As I write this and perhaps the next paragraph, she is winging her way south between Belize City and Dangriga on Tropic Air. (No one over 4'8" who respects their body and can afford it rides the retired school buses that pass for public transportation in Belize.) Soon she'll be back into the whirlwind that is an innkeeper's lot in Belize. Manager, Concierge, Accountant, Laundrywoman, Groundskeeper, Troubleshooter, etc. It's truly not a job but a lifestyle.
The tranquility of Calderitas allowed her to rest, recuperate, and even have enough energy to host a long overdue gathering of friends. We had three kinds of duck (of course, but no more!), juicy grilled chicken and vegetables, Doug's famous Potato Salad, Derrin's beans and tortillas, and delicious postres (desserts) from Rosa and Anna. A fine afternoon and evening of conviviality it was.
This time I roasted one duck with Spicy Chinese sauce, grilled one with BBQ sauce, and a made a Duck Pate in its skin (recipe below). The general consensus was my Orange Duck was the best but the pate was excellent too. I should learn to stick with what works but on the other hand, experimentation is fun! I will continue to experiment with the pate albeit in other flavours...
Our first crop of bananas is starting. The plants have grown from 5 feet to over 20 feet tall since they were planted in April. Banana plants are the largest plants on earth without a woody stem. They are actually giant herbs of the same family as lilies, orchids, and palms. Now you know. One "banana heart" has emerged and will be a full hand of bananas in about two months.
Beyond the bout of flu, my trip to Belize last month resulted in a fractured wrist (trapezoid), dislocated carpal, and associated nerve and ligament damage. My orthopedist wasn't pleased that I took so long to see him but it's started to heal. Meanwhile, manual labor is only single-handed these days. The "other" reason for not building the chicken coop.
That's right, I have decided not to raise chickens. Beyond the wrist limitation, fresh eggs and chicken abound and we've been here long enough to learn who has the best and freshest. Instead, I'm giving consideration to a pair of geese. I haven't asked the dogs how they feel about it. I'll let it be a surprise!
This morning my friend Derrin brought me some Cochinita Pibil, a local dish of pork and spices that many enjoy for Sunday morning breakfast. It was delicious and I will research more fully and see what comes in the way of recipes. But first I must close the duck recipe series and so, I leave you my dear readers, with my recipe for duck pate in skin (thank you Julia Child for the inspiration!)
1 lb lean pork, ground (about 1 1/2 cups)
1 lb pork fat, ground
1 lb duck meat, ground
3/4 cup onions, sliced, softened in butter or pork fat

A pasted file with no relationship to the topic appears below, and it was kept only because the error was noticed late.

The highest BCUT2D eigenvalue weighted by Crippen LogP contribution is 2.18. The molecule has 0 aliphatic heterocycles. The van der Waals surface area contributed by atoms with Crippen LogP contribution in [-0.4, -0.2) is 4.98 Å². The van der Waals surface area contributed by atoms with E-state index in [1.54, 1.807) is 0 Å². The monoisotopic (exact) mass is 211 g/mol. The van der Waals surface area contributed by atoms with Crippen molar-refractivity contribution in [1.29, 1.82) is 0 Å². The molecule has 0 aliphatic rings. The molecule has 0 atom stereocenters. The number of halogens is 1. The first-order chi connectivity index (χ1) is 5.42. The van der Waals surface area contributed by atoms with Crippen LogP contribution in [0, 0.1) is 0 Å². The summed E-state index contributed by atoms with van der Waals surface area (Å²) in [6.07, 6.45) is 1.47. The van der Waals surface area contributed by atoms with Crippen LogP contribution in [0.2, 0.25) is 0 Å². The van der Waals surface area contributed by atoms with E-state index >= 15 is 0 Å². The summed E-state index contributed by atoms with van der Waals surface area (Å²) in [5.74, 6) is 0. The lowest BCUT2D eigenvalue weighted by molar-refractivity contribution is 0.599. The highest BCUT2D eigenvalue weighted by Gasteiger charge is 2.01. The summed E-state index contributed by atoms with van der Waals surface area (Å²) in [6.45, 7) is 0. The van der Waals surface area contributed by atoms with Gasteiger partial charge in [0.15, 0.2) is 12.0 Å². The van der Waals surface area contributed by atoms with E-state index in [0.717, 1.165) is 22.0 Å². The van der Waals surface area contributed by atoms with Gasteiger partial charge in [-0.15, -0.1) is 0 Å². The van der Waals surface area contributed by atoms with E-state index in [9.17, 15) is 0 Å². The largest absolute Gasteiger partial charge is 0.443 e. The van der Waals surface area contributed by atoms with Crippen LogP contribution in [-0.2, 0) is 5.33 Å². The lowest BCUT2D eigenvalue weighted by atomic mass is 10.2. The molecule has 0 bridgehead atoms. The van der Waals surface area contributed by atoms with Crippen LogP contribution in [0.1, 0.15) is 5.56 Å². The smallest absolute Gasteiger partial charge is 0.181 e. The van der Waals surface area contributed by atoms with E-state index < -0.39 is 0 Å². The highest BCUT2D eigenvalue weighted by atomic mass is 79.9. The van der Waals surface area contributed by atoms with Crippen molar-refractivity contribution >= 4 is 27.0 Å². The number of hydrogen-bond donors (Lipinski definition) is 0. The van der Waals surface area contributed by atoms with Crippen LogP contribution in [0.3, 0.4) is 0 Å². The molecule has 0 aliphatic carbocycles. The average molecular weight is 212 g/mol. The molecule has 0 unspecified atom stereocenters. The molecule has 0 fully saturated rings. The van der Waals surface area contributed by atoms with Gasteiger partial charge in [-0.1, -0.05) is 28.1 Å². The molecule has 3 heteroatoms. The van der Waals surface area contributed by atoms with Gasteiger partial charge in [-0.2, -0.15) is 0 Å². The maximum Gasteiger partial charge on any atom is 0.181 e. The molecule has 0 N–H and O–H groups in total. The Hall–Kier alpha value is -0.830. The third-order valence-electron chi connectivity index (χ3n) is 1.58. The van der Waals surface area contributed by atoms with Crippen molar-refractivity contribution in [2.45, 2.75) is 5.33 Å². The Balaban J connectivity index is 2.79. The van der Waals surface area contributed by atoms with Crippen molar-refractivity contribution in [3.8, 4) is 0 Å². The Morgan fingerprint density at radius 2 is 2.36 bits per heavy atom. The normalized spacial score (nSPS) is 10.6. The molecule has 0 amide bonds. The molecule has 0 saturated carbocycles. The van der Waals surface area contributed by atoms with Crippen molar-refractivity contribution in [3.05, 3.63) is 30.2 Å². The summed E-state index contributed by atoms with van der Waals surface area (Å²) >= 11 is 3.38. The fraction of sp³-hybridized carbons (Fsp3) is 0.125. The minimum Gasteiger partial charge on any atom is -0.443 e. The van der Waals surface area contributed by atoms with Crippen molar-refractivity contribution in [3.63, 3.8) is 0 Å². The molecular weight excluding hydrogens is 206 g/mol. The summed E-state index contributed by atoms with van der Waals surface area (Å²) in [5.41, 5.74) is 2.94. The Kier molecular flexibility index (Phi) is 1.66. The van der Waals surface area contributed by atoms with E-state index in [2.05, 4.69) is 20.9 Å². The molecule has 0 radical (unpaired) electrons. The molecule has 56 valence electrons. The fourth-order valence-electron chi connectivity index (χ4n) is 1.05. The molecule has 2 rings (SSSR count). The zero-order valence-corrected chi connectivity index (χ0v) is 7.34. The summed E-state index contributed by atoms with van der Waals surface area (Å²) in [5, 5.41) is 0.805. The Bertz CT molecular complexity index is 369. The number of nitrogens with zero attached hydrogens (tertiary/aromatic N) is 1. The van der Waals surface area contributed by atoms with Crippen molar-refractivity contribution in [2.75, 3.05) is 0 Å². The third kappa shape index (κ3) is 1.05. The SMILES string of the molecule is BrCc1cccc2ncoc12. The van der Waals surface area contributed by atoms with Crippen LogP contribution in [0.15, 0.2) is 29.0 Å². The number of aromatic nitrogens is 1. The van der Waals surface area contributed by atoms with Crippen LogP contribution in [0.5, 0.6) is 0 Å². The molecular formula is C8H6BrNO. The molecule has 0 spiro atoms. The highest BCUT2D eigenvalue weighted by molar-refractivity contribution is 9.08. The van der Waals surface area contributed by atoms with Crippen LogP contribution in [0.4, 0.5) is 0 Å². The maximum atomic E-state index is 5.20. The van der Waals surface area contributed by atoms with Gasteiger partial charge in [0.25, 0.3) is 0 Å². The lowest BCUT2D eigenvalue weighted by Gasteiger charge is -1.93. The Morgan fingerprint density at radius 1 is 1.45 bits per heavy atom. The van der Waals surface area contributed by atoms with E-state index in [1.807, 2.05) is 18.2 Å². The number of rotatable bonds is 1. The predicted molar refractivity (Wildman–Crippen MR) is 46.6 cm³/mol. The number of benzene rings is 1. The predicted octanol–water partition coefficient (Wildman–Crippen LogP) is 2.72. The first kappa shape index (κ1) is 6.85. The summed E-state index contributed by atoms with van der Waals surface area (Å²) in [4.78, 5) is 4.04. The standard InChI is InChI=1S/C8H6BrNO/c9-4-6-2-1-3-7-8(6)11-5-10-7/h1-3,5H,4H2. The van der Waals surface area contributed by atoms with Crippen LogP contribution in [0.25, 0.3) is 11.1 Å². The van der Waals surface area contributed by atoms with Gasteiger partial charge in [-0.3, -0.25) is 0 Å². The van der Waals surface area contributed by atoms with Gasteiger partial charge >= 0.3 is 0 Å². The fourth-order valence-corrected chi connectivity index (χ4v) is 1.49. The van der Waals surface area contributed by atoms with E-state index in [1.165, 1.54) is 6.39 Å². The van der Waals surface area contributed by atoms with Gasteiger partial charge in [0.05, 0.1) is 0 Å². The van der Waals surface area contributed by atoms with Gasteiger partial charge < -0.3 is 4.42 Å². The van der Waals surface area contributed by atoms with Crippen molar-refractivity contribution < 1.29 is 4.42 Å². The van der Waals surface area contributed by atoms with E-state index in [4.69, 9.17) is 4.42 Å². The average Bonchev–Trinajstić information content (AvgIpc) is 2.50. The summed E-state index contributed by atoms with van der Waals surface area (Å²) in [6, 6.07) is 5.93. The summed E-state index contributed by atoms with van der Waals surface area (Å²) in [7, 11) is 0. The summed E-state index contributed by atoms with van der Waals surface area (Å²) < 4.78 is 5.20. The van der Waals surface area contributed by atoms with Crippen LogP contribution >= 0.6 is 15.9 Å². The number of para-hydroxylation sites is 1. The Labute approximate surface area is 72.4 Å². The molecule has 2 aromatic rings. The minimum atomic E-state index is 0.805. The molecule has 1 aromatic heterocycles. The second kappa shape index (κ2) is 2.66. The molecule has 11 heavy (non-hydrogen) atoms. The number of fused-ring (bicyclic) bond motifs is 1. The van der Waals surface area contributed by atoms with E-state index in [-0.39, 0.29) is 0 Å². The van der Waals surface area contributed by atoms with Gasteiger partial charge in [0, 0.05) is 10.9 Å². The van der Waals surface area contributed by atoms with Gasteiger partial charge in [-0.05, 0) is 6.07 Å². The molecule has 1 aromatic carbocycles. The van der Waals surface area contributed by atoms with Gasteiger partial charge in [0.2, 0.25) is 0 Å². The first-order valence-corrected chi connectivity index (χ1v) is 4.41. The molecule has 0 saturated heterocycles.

1/4 cup Cognac or Armagnac Brandy
1 TBS Kosher salt
1/2 tsp thyme, ground
1/2 tsp black pepper, ground
12 (or so) peppercorns (optional but I like the surprise!)
1/4 tsp allspice, ground
2 cloves garlic, finely minced
1/4 cup cognac
Fatback (pork fat, unsalted, sliced 1/4 inch thick and cut to size to cover your terrine or bread pan). This is a small amount of fatback so, instead, you can use about a 6 or so fatty bacon slices that you have first blanched 3-4 minutes in simmering water.
1 tsp shallots
3 TBS cognac
Pinch of salt
1/4 tsp black pepper, ground
If you have a terrine (glazed ceramic pate dish with cover), great! Otherwise you can use a bread loaf pan.
Carefully bone* duck to keep skin intact except for the small holes that come from the wing and legs. Remove all the duck meat from the skin and grind it for the pate except for the breast meat which you slice into thin strips and marinate with the chopped gizzard and liver (if you want) for at least one hour or overnight.
*Despite the fact many will allege you must get engaged to the chicken when you were finished boning it, I side with that term rather than "de-bone". After all, we shell eggs, pit cherries, and husk corn, yes?
Mix all your ground meat, fat, eggs, and spices. Saute a spoonful then taste for seasonings. Adjust as necessary.
Line terrine or loaf pan with duck skin leaving excess outside terrine. Put in meat mixture to about halfway then add marinated strips of duck meat and fill the rest of the terrine with remaining ground meat mixture. Excess meat mixture can be frozen for later use or simply sauteed. Goes great with eggs!
Put a sprig of fresh thyme or three bays leaves atop. Fold skin over and add piece of fat back or slices of bacon as the skin will shrink as it cooks exposing meat. Cover with aluminum foil, a thin baking sheet or similar, and a weight (I use a foil-wrapped brick).
Cook in 350 degree oven, sitting the terrine in a pan of water about 2 inches deep for about 2 hrs or thermometer reads 165F. Here you will need a piece of wood or heat proof plastic that fits just inside the terrine. Add the board and about 4-5 lbs of weight to press the meat down to avoid holes and help ensure the sliced pate holds together. After cooling, chill in refrigerator (keep the weight on!) at least overnight. It's a dish that is much better two days after it's made.
You can serve from terrine or unmold it by warming it slightly over heat to loosen fat then turn upside down over serving dish. Scrape off jelly and serve in slices with tiny French cornichons and a nice wine.
Return leftovers to terrine and pour on melted fat to cover. You won't need the weights. Good for 10 days if you don't eat it all first!